Saturday, 16 June 2018

Book Review: King’s Cage

The third installment of the Red Queen series, I had high hopes for this book due to not loving Glass Sword as much as I had wanted to; starting again from where the last part has ended, we see Mare having lost her lightning, her freedom and her dignity due to the the events of Glass Sword. Imprisoned in Maven's court, it is only his mercy that is keeping her alive. A slow beginning, detailing every element of Mare's imprisonment, however once the action begins it never truly ceases. Aveyard has a fabulous writing style that creates action smoothly; the build up is subtle, mostly using conversation and military tactics to orchestrate full scale rebellion. King's Cage ultimately describes Mare's physical predicament, but it can also refer to the world's mental predicament due to a fast becoming dictatorship. Much of this novel is centered around pain, both physical and mental, across many of the characters. The fantasy elements, such as the territories and the powers are such a massive part of the storyline and so ingrained into the text now that they're easily read without surprise or confusion, although considering this is book 3 of a quartet that's not overly shocking; at this point in the series you need to be committed to the very end. 

This is the first book in the series that has first person narrative from a perspective other than Mare's; a nice touch as it allows the reader to see the elements of the plot that Mare oversees or disregards. The second and third narrators, Evangeline, a metal wielding Silver and Cameron, an unwilling Newblood. Both of them have a different world view to Mare, as well as each other. The addition of multiple layers makes a massive difference to how various characters are perceived, such as both of the Princes and finally the Kingdom becomes more than simply Norta; the mythology deepens, providing the reader with more information on situations involving politics, ownership and the High Houses. Aveyard has created a beautifully described alternative world, one which is addictive; you constantly want to know more, to understand the workings of their everyday life. Although Mare is not as the forefront of the rebellion for this novel, the rebellion is becoming a genuine threat, a concern for all; there are no games being played anymore, the battles are being brought to be won; both sides are determined to see a victory.

I've said it reviews about the books in this series previously, but regardless: I do wish that there was more overall character development, as I feel like there are many characters and not as much understanding of all of them. That said, some characters had excellent development and Evangeline in particular became much than simply a nasty piece of work; she stands up to be the perfect anti-heroine. Cal also showed a lot of improvement throughout this book; we get the opportunity to finally see his intentions and feelings toward Mare. A massive part of this book was the relationship between Mare and Cal, although there were snippets surrounding their relationships with Maven too; as a couple, a brother, a past love. Maven is a fantastic villain, although it was interesting to see how his monstrous personality was shaped, made by his mother; proof that in the Silver world, monsters are deliberately made. His mother effectively cursed his life. The biggest flaw within the plot is the amount of characters that underestimate Maven; he is cold, calculating and determined. Mare also grew as an individual; it was good to see her feel pain, empathy, hope and fear whilst somehow managing to find strength at the exact moment that she would be expected to be weak.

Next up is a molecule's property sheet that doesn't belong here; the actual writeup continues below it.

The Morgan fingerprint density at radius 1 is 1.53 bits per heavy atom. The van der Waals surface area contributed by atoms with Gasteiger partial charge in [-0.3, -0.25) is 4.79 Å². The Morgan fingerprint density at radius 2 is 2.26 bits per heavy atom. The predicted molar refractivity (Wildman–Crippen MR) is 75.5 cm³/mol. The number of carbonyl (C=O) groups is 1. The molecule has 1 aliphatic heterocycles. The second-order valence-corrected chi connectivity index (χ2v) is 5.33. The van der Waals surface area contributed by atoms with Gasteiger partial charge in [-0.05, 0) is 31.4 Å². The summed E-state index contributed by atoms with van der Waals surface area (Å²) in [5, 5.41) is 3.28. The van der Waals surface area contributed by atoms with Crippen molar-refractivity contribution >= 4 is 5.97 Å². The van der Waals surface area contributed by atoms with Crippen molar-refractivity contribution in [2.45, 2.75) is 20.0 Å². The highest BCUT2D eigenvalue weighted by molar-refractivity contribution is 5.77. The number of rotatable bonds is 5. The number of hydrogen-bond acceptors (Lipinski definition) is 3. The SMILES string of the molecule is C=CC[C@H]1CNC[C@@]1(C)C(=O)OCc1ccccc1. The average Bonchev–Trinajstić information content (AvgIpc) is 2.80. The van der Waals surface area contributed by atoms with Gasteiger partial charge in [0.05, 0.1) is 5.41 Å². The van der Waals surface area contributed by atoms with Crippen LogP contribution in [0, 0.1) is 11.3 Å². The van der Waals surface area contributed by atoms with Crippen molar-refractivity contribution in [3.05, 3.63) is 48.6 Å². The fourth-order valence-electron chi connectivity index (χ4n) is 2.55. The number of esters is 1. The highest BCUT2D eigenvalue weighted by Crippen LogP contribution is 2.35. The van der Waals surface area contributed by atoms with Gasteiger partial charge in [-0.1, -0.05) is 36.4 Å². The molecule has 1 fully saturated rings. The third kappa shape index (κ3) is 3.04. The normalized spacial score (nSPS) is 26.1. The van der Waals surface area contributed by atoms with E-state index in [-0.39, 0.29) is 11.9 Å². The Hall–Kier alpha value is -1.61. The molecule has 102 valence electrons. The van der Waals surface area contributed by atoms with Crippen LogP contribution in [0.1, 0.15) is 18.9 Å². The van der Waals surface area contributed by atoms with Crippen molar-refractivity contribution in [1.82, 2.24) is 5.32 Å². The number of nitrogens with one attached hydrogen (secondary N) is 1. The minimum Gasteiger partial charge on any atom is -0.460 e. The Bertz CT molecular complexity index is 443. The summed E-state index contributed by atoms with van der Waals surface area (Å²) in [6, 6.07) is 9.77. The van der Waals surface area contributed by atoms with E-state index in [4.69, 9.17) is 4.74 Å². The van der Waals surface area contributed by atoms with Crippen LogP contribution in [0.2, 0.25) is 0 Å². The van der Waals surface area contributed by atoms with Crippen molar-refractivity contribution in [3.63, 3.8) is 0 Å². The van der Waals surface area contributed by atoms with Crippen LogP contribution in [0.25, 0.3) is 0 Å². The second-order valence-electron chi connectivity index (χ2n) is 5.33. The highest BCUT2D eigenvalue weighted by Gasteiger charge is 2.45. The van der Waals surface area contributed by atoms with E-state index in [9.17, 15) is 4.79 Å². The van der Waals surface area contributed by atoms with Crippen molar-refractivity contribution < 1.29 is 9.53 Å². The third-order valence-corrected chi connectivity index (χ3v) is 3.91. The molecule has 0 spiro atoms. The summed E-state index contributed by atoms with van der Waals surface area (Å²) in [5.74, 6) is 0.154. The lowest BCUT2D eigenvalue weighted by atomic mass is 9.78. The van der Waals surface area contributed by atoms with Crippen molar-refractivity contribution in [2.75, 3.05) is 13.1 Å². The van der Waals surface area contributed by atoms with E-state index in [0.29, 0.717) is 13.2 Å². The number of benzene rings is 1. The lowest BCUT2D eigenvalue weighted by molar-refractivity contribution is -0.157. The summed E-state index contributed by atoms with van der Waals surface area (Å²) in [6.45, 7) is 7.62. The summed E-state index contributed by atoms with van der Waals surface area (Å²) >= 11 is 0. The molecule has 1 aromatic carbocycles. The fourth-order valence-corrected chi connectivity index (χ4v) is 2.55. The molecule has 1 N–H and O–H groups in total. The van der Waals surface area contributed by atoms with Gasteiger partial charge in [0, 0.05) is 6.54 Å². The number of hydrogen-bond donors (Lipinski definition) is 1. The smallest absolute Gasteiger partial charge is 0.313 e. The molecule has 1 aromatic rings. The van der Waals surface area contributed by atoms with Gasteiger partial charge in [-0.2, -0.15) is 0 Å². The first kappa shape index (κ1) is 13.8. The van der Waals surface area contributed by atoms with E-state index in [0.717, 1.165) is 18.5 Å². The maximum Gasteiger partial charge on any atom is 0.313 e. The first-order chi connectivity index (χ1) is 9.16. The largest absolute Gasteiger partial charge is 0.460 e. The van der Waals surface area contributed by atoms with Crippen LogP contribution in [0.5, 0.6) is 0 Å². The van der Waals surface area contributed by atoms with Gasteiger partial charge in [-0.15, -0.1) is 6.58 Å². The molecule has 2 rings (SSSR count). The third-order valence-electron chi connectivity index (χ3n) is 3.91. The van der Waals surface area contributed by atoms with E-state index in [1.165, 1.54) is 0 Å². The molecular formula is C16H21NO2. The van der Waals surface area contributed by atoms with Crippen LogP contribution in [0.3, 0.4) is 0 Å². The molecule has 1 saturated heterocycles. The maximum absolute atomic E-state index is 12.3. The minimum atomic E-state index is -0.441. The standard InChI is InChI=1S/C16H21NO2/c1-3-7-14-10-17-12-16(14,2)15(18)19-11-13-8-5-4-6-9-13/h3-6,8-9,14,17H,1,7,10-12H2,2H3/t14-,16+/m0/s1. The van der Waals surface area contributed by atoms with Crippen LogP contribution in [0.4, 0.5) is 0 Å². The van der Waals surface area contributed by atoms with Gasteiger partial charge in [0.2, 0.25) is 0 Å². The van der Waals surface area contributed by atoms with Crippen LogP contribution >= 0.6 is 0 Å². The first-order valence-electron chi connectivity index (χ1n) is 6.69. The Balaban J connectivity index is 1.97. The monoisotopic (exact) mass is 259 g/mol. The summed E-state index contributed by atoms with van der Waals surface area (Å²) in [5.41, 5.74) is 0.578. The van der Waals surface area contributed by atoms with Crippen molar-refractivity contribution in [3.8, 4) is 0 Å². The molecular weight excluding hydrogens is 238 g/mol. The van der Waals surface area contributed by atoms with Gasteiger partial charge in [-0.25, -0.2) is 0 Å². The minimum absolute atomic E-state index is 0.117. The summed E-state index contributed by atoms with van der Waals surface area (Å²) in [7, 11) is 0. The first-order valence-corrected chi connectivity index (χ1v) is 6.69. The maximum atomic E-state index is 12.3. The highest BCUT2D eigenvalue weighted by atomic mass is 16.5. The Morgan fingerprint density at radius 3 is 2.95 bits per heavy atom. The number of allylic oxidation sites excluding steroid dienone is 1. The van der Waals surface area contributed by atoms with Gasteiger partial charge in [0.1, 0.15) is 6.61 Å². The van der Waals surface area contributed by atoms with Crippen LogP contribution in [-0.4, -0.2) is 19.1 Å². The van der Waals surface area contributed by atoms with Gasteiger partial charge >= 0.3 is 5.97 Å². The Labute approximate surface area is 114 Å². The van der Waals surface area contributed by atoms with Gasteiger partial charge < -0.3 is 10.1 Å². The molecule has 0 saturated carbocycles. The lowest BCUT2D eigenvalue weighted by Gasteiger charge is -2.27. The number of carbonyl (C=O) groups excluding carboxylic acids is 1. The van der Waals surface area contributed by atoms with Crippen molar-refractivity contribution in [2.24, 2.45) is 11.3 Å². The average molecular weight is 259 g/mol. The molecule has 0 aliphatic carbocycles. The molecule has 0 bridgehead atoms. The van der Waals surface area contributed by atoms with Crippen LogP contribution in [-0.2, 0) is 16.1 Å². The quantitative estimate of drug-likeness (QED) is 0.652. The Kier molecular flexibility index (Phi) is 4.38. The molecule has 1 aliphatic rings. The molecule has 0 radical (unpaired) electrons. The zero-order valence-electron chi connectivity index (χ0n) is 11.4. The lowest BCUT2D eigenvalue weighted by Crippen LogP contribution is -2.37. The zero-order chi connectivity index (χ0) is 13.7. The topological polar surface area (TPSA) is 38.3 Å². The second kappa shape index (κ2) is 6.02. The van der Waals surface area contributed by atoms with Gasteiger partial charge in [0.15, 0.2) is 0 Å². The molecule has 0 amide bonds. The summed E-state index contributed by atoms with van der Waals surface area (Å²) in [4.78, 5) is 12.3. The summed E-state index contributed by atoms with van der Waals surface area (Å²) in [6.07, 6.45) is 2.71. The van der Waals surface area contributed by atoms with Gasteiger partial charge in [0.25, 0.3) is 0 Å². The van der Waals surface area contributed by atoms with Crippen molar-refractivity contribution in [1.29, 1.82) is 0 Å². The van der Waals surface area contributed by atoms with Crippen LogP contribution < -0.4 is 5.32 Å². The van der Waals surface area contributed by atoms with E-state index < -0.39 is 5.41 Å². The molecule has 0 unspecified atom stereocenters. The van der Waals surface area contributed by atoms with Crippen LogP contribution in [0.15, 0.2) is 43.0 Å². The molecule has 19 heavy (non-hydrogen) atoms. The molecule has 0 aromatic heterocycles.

Overall, the addition of two other narrators was a fantastic move; it worked not only in allowing the reader to see the world outside of Mare's imprisonment but also for adding fresh perspective. I liked getting inside the head of other characters, seeing their deepest thoughts and feelings as well as their intentions and loyalties. The relationship between Cal and Mare was nice to see, as the connection was there from the start of Red Queen, there has always been an attraction, the potential for a relationship at some point. At this point in the series, it is impossible not to be emotionally invested and so the ending was heartbreaking for a number of reasons, but ultimately due to it being not entirely unexpected because power always causes strong emotions in people regardless of their blood status. The characters all felt a lot more human in this book than they have previously; powers (or lack of) became irrelevant, it has become a war for equality and the rebellion grows ever stronger. King's Cage was a 5 star read as there are so many strong, interesting characters and I honestly can't wait to see where Aveyard decides to take the next and final installment.

1 comment:

  1. I really love your writing style! It really had me sucked in and was a great review.

    I have read the other two books and was waiting so long for this to come out, that I completely forgot about it. So I'm so happy I saw this, as you've reminded me to pick this up.

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